My dream has come true

We know that some jesters were dwarfs, in China as elsewhere.  Here, Han Fei 韓非 (c. 280-234 BCE) describes a dwarf using a roundabout story to alert the ruler, Duke Ling of Wei (r. c. 534-492 BCE), to the folly of favouritism.  Han Fei even praises the dwarf for his skill in changing the duke’s behaviour, leading to the appointment of more worthy advisers.  Given that Han Fei was a renowned Legalist philosopher and statesman with a strong interest in encouraging successful statecraft, it is significant that he shares and admires a dwarf’s indirect way of correcting the ruler.

Quote - Han Feizi

In the time of Duke Ling of Wei, Mi Zixia was the favourite.  A dwarf had an audience with the duke and said, ‘My dream has come true’.  The duke asked him about it.  ‘I dreamt I saw a stove, which is why I sought an audience with Your Highness.’  The duke said angrily, ‘I heard that before someone has an audience with their ruler, they dream of the sun, so how can you be coming to see me because you dreamt of a stove?’  The dwarf said, `The sun shines over everything under heaven, and there is nothing which can block its light; a ruler shines over the whole country, and no one person can block him.  That is why people who have an audience with their ruler dream of the sun.  As for the stove, if one man cooks in front of it, the people behind cannot see its light. Perhaps someone is cooking in front of Your Highness?  Could that be why I dreamt of a stove, perhaps?’  The duke said ‘Spot on!’ and sent away [his favourite] Yong Chu, dismissed Mi Zixia, and employed [the virtuous and able] Sikong Gou.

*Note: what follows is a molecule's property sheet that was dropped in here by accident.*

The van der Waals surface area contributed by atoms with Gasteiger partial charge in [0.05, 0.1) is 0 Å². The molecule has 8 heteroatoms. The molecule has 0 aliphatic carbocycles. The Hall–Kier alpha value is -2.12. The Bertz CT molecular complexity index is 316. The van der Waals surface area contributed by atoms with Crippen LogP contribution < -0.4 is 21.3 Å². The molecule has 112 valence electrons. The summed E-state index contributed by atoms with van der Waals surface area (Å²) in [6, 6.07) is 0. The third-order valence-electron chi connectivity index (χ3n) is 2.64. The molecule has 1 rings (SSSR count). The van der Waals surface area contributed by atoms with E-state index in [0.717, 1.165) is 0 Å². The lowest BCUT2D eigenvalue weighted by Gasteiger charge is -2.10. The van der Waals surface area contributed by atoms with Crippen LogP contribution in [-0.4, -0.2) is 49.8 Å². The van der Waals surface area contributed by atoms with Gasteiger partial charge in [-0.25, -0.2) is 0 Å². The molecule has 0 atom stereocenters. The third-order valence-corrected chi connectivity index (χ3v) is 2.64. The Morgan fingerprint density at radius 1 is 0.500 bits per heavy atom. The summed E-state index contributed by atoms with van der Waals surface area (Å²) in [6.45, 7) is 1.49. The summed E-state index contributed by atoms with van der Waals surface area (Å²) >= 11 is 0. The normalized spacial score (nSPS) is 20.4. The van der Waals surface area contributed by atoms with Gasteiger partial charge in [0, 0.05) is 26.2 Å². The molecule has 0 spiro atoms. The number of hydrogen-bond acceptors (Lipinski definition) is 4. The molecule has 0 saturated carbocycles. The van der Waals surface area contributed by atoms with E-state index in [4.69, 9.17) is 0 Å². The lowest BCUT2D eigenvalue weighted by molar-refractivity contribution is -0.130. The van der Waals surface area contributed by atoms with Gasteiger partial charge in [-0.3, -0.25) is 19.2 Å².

Han Fei commented that ‘if the dwarf had not made him see, the ruler would have been blocked without knowing it; whereas no sooner had he opened his eyes than he realized he had been blocked and so dismissed the ministers who had stood between him and the rest of the country’.


衛靈公之時,彌子瑕有寵,於衛國。侏儒有見公者曰:「臣之夢淺矣。」公曰:「奚夢?」「夢見灶者,為見公也。」公怒曰:「吾聞見人主者夢見日,奚為見寡人而夢見灶乎?」侏儒曰:「夫日兼照天下,一物不能當也。人君兼照一國,一人不能壅也,故將見人主而夢日也。夫灶,一人煬焉,則後人無從見矣。或者一人煬君邪?則臣雖夢灶,不亦可乎!」公曰:「善。」遂去雍鉏,退彌子瑕,而用司空狗 。。。



Source: `Nan si’ 難四, in Han Feizi 韓非子, by Han Fei 韓非 (c. 280-234 BC), fol. 37, ed. Teruo Takeuchi 竹內照夫, 5th edn, 2 vols (Tokyo: Meiji Shoin, 1964), vol. 2, pp. 702-04

Image credit: Earthenware figure of a dwarf (7th century), China; Smithsonian National Museum of Asian Art, The Dr. Paul Singer Collection of Chinese Art of the Arthur M. Sackler Gallery, Smithsonian Institution; a joint gift of the Arthur M. Sackler Foundation, Paul Singer, the AMS Foundation for the Arts, Sciences, and Humanities, and the Children of Arthur M. Sackler


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